The Calgary Stampede Arts and Lifestyle Shows is a must-see event, and several Foothills artists have their efforts on display.
The Artists Studios are the main attraction of the Western Oasis, located in the BMO Centre, and visitors will have no trouble finding local artistry on display amongst the national and international contributions.
Some of the art on display is that of Okotoks-based painter Annette Resler, who has been part of the Western Oasis since 2012.
This year, her artwork is featured in both the Gallery and Mini-Masterpieces in the Western Oasis.
“It’s quite an honour, actually,” said Resler. “I feel like the thousands and thousands of people that come through there (during Stampede), a lot of them are just looking, but the Western Oasis is such a nice atmosphere. They’ve done such a wonderful job creating a gallery feeling.”
While she has always been artistic, Resler said she didn’t really start painting until 2005, and that Calgary-based Western and Native/cultural artist Doug Levitt—who has an artist studio in the Western Oasis showcasing his paintings—was her main mentor.
Having artwork featured at the Stampede is in her blood, as she recently found out her great-great-aunt, who used to ranch in Waterton during the late 1800s to early 1900s, used to submit her Métis beadwork to the Stampede during the early years when it started.
“I think it’s kind of fun to have a historical family connection that I wasn’t really aware of when I first started this,” she said.
Her preferred medium is oil paintings, and she said her inspiration comes from her love for the landscape.
“My husband and I have been in Okotoks for 30 years, and even prior to that we’ve always visited the Southern Alberta area, Crowsnest Pass and Waterton,” she said. “Everywhere you go the landscape is beautiful but there’s something really special about this area, and I love to paint it.
“An artist paints what they love, and hopefully it translates into something viewers enjoy also.”
When asked how long it takes her to finish a piece, she said she has developed a new answer — about 15 years and counting, because that’s when she started painting.
“Sometimes I’ll have a piece that I paint and I’m pleased with it, then I’ll hang it on the wall for a bit,” she said. “It can be months or even a year and I’ll go back and work into it a little bit, because I’ll have learned new things and want to bring a painting to a newer level.”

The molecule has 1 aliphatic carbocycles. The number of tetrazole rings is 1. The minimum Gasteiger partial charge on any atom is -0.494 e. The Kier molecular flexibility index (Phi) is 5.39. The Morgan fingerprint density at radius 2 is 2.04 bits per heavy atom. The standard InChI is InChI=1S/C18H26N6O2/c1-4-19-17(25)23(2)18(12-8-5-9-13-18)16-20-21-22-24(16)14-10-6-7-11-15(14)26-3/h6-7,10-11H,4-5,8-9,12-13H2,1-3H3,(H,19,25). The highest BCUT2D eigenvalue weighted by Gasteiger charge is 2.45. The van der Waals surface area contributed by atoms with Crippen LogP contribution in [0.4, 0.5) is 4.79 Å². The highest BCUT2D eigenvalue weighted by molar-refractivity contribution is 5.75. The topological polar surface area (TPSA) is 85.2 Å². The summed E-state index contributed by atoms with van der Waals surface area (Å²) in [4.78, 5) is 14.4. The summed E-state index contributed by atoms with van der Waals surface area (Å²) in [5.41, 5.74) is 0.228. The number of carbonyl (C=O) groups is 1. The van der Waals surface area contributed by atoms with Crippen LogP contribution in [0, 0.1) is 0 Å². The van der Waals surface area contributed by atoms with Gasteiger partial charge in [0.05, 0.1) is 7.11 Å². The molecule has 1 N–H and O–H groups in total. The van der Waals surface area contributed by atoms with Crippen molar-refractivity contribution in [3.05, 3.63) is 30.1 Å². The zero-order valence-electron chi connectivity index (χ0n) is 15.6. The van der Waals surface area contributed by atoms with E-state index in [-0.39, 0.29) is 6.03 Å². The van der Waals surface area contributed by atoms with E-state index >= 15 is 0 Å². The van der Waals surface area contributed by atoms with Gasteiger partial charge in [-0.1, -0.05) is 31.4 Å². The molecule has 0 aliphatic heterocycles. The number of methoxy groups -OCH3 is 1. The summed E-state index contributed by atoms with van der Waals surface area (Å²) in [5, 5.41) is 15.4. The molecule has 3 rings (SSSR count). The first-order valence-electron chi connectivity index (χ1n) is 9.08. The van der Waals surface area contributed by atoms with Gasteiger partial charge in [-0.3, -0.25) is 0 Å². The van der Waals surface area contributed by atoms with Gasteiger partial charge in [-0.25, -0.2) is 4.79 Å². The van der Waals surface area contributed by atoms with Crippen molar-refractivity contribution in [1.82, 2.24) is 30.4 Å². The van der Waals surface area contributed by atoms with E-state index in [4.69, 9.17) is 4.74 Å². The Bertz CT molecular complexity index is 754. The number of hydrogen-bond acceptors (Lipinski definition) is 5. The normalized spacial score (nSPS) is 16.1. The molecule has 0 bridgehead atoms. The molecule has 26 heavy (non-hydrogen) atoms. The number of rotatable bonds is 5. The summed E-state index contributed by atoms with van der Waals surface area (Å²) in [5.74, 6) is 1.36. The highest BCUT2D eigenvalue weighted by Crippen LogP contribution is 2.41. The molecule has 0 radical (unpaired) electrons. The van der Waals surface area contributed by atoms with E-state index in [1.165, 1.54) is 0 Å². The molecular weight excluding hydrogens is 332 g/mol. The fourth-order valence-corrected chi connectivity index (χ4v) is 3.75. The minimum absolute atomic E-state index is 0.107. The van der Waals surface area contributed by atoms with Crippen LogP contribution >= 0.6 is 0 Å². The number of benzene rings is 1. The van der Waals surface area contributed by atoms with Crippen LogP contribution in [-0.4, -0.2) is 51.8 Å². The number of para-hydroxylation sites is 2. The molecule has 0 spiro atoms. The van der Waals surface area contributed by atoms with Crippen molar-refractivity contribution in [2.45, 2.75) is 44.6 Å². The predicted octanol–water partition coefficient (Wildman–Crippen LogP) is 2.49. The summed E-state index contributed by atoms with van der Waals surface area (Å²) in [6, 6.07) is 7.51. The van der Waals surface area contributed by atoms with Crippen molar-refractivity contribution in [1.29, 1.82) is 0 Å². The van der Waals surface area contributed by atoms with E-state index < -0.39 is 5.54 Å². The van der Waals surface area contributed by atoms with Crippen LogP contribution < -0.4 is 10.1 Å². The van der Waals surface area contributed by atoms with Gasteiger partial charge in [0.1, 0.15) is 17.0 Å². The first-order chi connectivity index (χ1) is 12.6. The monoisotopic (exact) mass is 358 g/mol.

For her plein air paintings—a landscape painting technique that refers to quick, on-location paintings or sketches—45 minutes is a typical timeframe. She said she uses her plein air studies to create her larger studio pieces, which can take hours, days, or months to complete depending on size and complexity.
Resler provided a three-hour “Artist Insight” painting demo on Sunday, which she said is a great opportunity to chat with people.
“Honestly, there’s more chatting than painting going on,” she said with a laugh. “When I look at my piece, honestly I maybe got 15 to 20 minutes of actual painting in, but it’s great fun.”
The Arts and Lifestyle Show offers live music, food, art, crafts, and the Maker’s Market for Stampede attendees to enjoy, and aims to bring focus and attention to the softer and cultural sides of the Western lifestyle.
“(The Arts and Lifestyle Show) encompasses an awful lot of stuff that people just don’t realize, it’s all of those side things that come out of a successful and a full lifestyle,” said Pam Conlin, Western Showcase marketing co-ordinator for the show. “It’s where our music comes from and our art, and our cooking and our enjoyment of those things.
“It’s the culture and the history, and those artists around us, this is what they grew up with. They grew up with the Foothills and they grew up looking at the Chinook skies, and living the lifestyle of Calgary and the surrounding area and appreciating all of it.”
Art plays an important social role as well, said Conlin.
“I think in times where we’re starting to come out of or going into economic tribulation or tricky times, this is the stuff that can help take your mind off of it, just a little bit and celebrate the positive side of where we are, where we’ve come from, and where we’re going,” she said. “That can be extrapolated and voiced in so many different layers, and it’s always kind of fun to find an artist that speaks your language.”